It must be noted that the News Media, especially the 24-hour-TV-news biz doesn't just love a narrative, they need one, preferably one they don't have to develop themselves, because doing so would appear "non-impartial". Senator Obama has done well at developing a personal narrative, a Cinderella story that, unfortunately for him, doesn't need to end happily to be a Great Story when all is said and done.

But when you're pitching a philosophy that does not have anything to do with the common good, you need a "Republican Brand". They're selling selfishness, greed, bigotry, violence and a lot of other ugly stuff with a sugar coating of "personal freedom". That "freedom" only applies to a narrow but popular range of choices under the artificial coloring of "values" and "personal responsibility". It's an ingenious formula containing lots of addictive substances and poisons masquerading as nutrients. It's marketing at its most effective.
posted by wendell at 1:58 AM on September 9, 2008 [8 favorites]


Americans long ago abandoned journalism in favour of storytelling.
posted by mek at 3:00 AM on September 9, 2008


Ezra Klein has an interesting take on the needs of the press for a narrative.
posted by Eirixon at 4:12 AM on September 9, 2008 [3 favorites]


How is this different than the last few elections - beginning with Reagan at least.
posted by hooptycritter at 4:17 AM on September 9, 2008


How is this different than the last few elections - beginning with Reagan at least.

More out of work humanities grads.
posted by felix betachat at 4:41 AM on September 9, 2008 [3 favorites]


Thanks for the Ezra Klein link. That was a much better use of my time than the OP link--no offense to the OP--I just thought that the Literary Gulag essay told me nothing about political discourse that I couldn't have sussed from Bernays. The thread that kept running through Lakoff a.o. ignored the reader as sentient.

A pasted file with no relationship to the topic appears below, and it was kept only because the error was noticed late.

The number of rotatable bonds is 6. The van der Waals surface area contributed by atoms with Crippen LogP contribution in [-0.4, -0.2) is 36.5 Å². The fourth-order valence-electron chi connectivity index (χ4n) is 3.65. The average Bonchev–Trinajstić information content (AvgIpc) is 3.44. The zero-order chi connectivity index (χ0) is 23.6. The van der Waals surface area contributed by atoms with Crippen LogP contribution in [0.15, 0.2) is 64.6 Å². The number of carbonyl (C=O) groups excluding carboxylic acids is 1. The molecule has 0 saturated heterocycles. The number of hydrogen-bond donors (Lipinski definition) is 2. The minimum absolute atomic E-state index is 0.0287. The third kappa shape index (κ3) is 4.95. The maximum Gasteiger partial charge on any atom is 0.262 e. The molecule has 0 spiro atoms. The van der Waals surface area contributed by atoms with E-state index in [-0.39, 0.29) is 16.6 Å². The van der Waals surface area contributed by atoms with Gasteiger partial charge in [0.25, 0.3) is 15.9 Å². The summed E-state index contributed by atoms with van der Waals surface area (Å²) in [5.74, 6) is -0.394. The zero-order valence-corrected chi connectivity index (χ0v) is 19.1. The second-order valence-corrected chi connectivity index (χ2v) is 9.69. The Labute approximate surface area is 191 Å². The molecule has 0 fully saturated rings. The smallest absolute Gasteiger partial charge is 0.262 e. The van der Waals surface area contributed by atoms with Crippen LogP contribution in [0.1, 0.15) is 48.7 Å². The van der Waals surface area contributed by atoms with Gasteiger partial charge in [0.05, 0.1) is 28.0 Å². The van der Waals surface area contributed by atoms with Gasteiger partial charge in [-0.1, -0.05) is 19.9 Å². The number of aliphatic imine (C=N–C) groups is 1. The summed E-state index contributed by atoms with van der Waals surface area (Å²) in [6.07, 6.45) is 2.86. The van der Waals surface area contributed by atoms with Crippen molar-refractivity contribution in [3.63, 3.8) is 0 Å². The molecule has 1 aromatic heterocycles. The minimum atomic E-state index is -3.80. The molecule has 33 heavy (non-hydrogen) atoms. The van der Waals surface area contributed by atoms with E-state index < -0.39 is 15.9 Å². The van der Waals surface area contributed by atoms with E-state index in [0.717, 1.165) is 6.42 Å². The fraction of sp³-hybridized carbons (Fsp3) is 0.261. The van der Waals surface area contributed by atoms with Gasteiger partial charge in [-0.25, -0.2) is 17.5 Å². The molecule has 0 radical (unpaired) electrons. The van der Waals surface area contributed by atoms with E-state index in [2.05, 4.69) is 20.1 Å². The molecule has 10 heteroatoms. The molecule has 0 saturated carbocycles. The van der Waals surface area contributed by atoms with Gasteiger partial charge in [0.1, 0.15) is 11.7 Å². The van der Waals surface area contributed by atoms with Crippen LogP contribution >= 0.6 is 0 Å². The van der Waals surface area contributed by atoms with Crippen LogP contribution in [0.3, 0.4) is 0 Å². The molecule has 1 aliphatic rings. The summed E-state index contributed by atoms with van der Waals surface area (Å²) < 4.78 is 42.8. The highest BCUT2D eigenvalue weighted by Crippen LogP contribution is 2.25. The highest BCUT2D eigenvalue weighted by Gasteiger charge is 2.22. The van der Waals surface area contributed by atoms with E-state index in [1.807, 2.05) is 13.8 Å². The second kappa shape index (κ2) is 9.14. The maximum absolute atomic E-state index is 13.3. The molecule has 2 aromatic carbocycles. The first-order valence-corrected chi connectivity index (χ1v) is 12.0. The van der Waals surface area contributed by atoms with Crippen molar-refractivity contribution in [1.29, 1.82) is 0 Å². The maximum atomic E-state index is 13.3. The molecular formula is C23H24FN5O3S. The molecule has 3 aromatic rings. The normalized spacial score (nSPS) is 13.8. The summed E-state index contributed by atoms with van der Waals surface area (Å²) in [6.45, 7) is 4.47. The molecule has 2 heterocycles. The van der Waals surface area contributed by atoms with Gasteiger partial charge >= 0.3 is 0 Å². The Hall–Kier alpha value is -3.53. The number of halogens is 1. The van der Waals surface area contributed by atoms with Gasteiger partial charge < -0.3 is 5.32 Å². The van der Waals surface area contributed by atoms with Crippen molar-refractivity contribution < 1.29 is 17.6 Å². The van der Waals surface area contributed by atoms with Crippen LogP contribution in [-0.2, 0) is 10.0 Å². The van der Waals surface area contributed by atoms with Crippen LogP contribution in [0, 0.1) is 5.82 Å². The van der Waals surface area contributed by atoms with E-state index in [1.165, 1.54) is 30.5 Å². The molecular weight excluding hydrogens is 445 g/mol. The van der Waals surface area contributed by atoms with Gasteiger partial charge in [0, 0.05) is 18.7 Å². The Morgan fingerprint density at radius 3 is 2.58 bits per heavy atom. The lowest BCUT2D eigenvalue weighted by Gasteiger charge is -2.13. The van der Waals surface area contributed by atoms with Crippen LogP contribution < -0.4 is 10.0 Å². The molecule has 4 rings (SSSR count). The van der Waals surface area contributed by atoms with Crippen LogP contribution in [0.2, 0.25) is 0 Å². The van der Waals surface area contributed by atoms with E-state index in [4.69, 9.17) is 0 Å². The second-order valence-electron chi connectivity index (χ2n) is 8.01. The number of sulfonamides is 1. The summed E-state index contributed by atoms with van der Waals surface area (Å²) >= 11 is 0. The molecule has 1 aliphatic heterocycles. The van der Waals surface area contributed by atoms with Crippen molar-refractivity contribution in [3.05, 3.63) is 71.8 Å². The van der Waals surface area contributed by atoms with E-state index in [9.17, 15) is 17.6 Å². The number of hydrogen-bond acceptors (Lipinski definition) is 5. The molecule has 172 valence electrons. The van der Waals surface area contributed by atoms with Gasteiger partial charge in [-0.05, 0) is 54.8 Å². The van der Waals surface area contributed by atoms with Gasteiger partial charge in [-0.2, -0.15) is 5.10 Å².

The best distillation I've heard--as stupid as it may seem--is that the advantage one American political party has over the other is held when they can put their message/answer into 8 words rather than 8 sentences. While in some people's opinion, this speaks to the lack of intelligence in the American polis, it is more the case argued in Klein's blog that there is a data surfeit and limited time to access and digest the data to turn it into information.

This doesn't change the fact that the world is incredibly nuanced and that the better candidate may be the one who appreciates and can interpret the nuances. But it remains that the majority feel more comfortable when someone seems seems very sure of their answers and their approach.
posted by beelzbubba at 5:02 AM on September 9, 2008


Problem is, the democrats are much worse at doing this than the republicans. Obama's narrative is a mess, and if the election turns on that, "we" lose. Lakoff's contribution to democratic campaign strategy has been little more than making people use the word "frame," without really thinking about what it means and requires.
posted by dskinner at 5:58 AM on September 9, 2008


"I did join in the singing, but when I turned around, me mother had stopped singing, and she was crying. I said, 'Why are you crying, Mother?' And she said, 'There must be better songs to sing than this.'" -Rita